- Republican Governor Sam Brownback’s Kansas Department of Health and Environment approved changes in the 2010 pollution-control permit that will allow construction of an 895-megawatt addition to Sunflower Electric Power Corp. coal fired plant complex in Western Kansas.
- Sunflower has persistently proposed new coal-fired capacity at the site since 2001, even after Democratic Governor Kathleen Sebelius’ administration rejected its permit application and, finally, in 2009, Democratic Governor Mark Parkinson traded approval of the coal-fired unit for a state renewable energy mandate.
- Sunflower obtained a permit in December 2010 but the Sierra Club’s Beyond Coal attorneys challenged the permit in court and, eight months ago, the Kansas Supreme Court ordered DHE to revise the permit with tougher air-quality standards which, Brownback-appointed DHE Secretary Robert Moser said, it will meet.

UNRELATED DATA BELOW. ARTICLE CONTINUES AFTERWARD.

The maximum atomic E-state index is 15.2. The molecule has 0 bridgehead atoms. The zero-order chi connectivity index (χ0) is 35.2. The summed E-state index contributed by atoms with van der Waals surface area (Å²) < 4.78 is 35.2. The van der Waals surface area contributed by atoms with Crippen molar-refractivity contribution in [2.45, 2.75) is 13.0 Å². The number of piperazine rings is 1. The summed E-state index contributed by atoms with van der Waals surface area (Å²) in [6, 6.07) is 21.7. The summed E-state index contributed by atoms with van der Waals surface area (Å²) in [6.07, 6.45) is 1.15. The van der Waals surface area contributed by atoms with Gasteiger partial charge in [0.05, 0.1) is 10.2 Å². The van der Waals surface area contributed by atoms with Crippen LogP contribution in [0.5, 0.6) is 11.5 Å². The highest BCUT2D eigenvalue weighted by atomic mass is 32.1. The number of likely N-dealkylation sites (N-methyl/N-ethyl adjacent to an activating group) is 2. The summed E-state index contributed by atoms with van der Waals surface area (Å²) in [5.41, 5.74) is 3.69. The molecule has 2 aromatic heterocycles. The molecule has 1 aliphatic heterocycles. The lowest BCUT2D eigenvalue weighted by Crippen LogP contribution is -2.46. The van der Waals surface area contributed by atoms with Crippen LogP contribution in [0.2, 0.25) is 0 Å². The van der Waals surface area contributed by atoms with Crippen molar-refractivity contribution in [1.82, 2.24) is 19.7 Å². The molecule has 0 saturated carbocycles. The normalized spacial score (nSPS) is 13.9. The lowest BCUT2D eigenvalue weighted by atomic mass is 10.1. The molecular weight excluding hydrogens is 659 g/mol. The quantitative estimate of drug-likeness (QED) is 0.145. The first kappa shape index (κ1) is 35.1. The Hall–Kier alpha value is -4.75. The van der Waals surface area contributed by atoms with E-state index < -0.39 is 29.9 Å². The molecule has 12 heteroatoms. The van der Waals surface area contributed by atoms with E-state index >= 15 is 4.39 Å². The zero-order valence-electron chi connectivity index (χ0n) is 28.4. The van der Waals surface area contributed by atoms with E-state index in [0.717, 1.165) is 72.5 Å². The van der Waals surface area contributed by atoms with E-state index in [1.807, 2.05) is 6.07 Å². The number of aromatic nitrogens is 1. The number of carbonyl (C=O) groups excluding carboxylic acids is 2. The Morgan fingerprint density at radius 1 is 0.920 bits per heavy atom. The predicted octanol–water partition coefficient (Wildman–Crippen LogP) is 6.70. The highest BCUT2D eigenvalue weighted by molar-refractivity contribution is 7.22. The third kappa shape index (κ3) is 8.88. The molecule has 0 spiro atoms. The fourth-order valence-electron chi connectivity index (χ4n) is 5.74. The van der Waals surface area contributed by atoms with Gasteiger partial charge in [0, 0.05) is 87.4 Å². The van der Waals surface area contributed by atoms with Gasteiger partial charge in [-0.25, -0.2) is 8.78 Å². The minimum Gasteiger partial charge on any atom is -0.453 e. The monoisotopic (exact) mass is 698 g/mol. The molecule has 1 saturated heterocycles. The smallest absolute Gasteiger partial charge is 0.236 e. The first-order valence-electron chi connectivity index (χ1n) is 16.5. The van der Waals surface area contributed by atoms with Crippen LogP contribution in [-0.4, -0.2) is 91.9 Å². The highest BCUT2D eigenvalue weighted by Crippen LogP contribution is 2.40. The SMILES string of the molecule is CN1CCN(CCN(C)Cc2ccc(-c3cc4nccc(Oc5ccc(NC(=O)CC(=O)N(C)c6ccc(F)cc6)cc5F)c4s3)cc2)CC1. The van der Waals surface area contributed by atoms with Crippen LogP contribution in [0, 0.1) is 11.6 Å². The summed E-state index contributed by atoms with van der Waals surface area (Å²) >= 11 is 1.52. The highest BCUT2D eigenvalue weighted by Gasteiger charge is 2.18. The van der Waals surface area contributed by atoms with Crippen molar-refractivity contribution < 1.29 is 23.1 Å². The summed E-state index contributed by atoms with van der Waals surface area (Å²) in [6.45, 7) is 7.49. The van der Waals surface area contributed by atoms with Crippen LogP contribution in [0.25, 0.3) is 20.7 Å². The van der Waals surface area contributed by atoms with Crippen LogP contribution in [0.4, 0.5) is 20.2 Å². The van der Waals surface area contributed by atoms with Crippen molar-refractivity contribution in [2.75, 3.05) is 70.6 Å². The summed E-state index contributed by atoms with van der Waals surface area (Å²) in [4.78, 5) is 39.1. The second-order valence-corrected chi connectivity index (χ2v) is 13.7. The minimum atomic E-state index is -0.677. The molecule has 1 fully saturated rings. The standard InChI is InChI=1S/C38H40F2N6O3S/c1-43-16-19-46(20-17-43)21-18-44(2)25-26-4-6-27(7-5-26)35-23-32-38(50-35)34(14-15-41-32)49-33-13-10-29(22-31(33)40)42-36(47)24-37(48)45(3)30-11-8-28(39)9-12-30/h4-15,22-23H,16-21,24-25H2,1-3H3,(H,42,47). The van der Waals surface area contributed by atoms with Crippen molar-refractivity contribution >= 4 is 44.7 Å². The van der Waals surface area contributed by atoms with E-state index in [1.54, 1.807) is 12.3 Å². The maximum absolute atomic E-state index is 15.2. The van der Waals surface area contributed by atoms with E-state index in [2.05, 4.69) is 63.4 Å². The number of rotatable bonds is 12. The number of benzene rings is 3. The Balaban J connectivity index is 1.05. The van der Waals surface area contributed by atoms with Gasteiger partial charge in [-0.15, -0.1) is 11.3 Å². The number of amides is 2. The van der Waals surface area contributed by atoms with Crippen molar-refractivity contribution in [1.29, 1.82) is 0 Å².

Brownback and Sunflower backers say the $2.8 billion project, which will send 78% of its output to Tri-State Generation and Transmission consumers in Colorado, Nebraska, New Mexico, and Wyoming, will create jobs and boost the southwest Kansas economy.
According to DHE staff, environmental modeling done for the Sunflower plant in 2010 found the proposed coal plant would meet more rigorous standards for nitrogen dioxide, sulfur dioxide, mercury, and particulate matter than required.
Sierra Club and other environmentalists say the permit review has been too cursory and expect the plant to make it more difficult for Kansas to meet new federal carbon dioxide emissions limits.
The environmentalists want Brownback, DHE, and Kansas leaders to scrap the Sunflower project in favor of aggressive renewable energy development.